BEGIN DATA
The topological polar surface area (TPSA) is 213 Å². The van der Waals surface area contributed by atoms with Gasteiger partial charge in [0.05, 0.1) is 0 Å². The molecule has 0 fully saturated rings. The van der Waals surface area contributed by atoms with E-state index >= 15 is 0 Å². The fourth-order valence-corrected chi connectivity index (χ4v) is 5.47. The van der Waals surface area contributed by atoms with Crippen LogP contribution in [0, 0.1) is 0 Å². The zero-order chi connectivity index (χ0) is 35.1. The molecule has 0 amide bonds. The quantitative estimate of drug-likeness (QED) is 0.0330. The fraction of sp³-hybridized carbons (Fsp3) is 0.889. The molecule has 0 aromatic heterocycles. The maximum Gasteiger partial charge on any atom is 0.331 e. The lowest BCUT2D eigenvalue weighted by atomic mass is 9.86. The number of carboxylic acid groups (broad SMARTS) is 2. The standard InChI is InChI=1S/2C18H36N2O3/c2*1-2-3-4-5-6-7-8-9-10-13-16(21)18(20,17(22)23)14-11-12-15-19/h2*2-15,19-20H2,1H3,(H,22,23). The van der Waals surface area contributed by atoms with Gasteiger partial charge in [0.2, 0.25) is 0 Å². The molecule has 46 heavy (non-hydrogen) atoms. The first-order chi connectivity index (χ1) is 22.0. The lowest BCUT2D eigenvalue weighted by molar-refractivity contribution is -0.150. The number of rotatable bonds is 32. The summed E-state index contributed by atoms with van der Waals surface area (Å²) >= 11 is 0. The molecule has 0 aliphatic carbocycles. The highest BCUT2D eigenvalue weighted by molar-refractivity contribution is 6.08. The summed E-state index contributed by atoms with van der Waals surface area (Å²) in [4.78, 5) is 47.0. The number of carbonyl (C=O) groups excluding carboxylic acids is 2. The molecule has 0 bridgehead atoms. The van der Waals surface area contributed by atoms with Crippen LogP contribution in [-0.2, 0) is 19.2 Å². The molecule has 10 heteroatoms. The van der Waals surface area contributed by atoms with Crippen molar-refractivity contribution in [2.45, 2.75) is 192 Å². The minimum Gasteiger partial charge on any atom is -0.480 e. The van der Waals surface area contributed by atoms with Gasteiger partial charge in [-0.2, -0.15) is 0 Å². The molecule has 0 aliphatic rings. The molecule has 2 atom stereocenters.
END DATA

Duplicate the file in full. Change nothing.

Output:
The topological polar surface area (TPSA) is 213 Å². The van der Waals surface area contributed by atoms with Gasteiger partial charge in [0.05, 0.1) is 0 Å². The molecule has 0 fully saturated rings. The van der Waals surface area contributed by atoms with E-state index >= 15 is 0 Å². The fourth-order valence-corrected chi connectivity index (χ4v) is 5.47. The van der Waals surface area contributed by atoms with Crippen LogP contribution in [0, 0.1) is 0 Å². The zero-order chi connectivity index (χ0) is 35.1. The molecule has 0 amide bonds. The quantitative estimate of drug-likeness (QED) is 0.0330. The fraction of sp³-hybridized carbons (Fsp3) is 0.889. The molecule has 0 aromatic heterocycles. The maximum Gasteiger partial charge on any atom is 0.331 e. The lowest BCUT2D eigenvalue weighted by atomic mass is 9.86. The number of carboxylic acid groups (broad SMARTS) is 2. The standard InChI is InChI=1S/2C18H36N2O3/c2*1-2-3-4-5-6-7-8-9-10-13-16(21)18(20,17(22)23)14-11-12-15-19/h2*2-15,19-20H2,1H3,(H,22,23). The van der Waals surface area contributed by atoms with Gasteiger partial charge in [0.2, 0.25) is 0 Å². The molecule has 46 heavy (non-hydrogen) atoms. The first-order chi connectivity index (χ1) is 22.0. The lowest BCUT2D eigenvalue weighted by molar-refractivity contribution is -0.150. The number of rotatable bonds is 32. The summed E-state index contributed by atoms with van der Waals surface area (Å²) >= 11 is 0. The molecule has 0 aliphatic carbocycles. The highest BCUT2D eigenvalue weighted by molar-refractivity contribution is 6.08. The summed E-state index contributed by atoms with van der Waals surface area (Å²) in [4.78, 5) is 47.0. The number of carbonyl (C=O) groups excluding carboxylic acids is 2. The molecule has 0 bridgehead atoms. The van der Waals surface area contributed by atoms with Crippen LogP contribution in [-0.2, 0) is 19.2 Å². The molecule has 10 heteroatoms. The van der Waals surface area contributed by atoms with Crippen molar-refractivity contribution in [2.45, 2.75) is 192 Å². The minimum Gasteiger partial charge on any atom is -0.480 e. The van der Waals surface area contributed by atoms with Gasteiger partial charge in [-0.2, -0.15) is 0 Å². The molecule has 0 aliphatic rings. The molecule has 2 atom stereocenters.